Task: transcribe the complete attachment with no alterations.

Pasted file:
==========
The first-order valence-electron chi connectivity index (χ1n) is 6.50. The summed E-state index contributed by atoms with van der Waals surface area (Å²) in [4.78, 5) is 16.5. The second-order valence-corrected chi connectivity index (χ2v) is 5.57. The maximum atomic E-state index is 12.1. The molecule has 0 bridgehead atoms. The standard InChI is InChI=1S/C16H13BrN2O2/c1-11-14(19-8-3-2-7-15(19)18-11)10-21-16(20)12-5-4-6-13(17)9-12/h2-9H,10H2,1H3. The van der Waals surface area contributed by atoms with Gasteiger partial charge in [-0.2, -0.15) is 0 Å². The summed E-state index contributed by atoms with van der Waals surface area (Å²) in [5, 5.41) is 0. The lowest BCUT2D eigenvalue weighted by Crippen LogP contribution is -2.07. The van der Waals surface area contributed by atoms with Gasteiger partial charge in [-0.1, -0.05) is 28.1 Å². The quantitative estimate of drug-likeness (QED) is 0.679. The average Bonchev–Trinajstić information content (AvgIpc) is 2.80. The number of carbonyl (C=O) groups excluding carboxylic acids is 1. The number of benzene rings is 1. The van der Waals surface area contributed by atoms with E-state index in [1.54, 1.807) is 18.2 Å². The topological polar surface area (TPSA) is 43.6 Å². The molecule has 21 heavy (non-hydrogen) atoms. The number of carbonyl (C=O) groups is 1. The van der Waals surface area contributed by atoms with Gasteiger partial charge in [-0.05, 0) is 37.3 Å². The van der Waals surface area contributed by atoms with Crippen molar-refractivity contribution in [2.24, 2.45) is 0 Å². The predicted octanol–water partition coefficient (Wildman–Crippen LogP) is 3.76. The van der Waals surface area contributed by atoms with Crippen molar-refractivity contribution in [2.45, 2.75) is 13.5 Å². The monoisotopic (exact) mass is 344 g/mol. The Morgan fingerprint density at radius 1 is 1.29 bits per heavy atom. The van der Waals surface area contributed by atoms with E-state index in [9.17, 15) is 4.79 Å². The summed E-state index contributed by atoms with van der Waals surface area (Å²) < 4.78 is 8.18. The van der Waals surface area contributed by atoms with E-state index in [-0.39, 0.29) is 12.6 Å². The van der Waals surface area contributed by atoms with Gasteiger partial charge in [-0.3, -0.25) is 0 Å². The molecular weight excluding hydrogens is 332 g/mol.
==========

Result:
The first-order valence-electron chi connectivity index (χ1n) is 6.50. The summed E-state index contributed by atoms with van der Waals surface area (Å²) in [4.78, 5) is 16.5. The second-order valence-corrected chi connectivity index (χ2v) is 5.57. The maximum atomic E-state index is 12.1. The molecule has 0 bridgehead atoms. The standard InChI is InChI=1S/C16H13BrN2O2/c1-11-14(19-8-3-2-7-15(19)18-11)10-21-16(20)12-5-4-6-13(17)9-12/h2-9H,10H2,1H3. The van der Waals surface area contributed by atoms with Gasteiger partial charge in [-0.2, -0.15) is 0 Å². The summed E-state index contributed by atoms with van der Waals surface area (Å²) in [5, 5.41) is 0. The lowest BCUT2D eigenvalue weighted by Crippen LogP contribution is -2.07. The van der Waals surface area contributed by atoms with Gasteiger partial charge in [-0.1, -0.05) is 28.1 Å². The quantitative estimate of drug-likeness (QED) is 0.679. The average Bonchev–Trinajstić information content (AvgIpc) is 2.80. The number of carbonyl (C=O) groups excluding carboxylic acids is 1. The number of benzene rings is 1. The van der Waals surface area contributed by atoms with E-state index in [1.54, 1.807) is 18.2 Å². The topological polar surface area (TPSA) is 43.6 Å². The molecule has 21 heavy (non-hydrogen) atoms. The number of carbonyl (C=O) groups is 1. The van der Waals surface area contributed by atoms with Gasteiger partial charge in [-0.05, 0) is 37.3 Å². The van der Waals surface area contributed by atoms with Crippen molar-refractivity contribution in [2.24, 2.45) is 0 Å². The predicted octanol–water partition coefficient (Wildman–Crippen LogP) is 3.76. The van der Waals surface area contributed by atoms with Crippen molar-refractivity contribution in [2.45, 2.75) is 13.5 Å². The monoisotopic (exact) mass is 344 g/mol. The Morgan fingerprint density at radius 1 is 1.29 bits per heavy atom. The van der Waals surface area contributed by atoms with E-state index in [9.17, 15) is 4.79 Å². The summed E-state index contributed by atoms with van der Waals surface area (Å²) < 4.78 is 8.18. The van der Waals surface area contributed by atoms with E-state index in [-0.39, 0.29) is 12.6 Å². The van der Waals surface area contributed by atoms with Gasteiger partial charge in [-0.3, -0.25) is 0 Å². The molecular weight excluding hydrogens is 332 g/mol.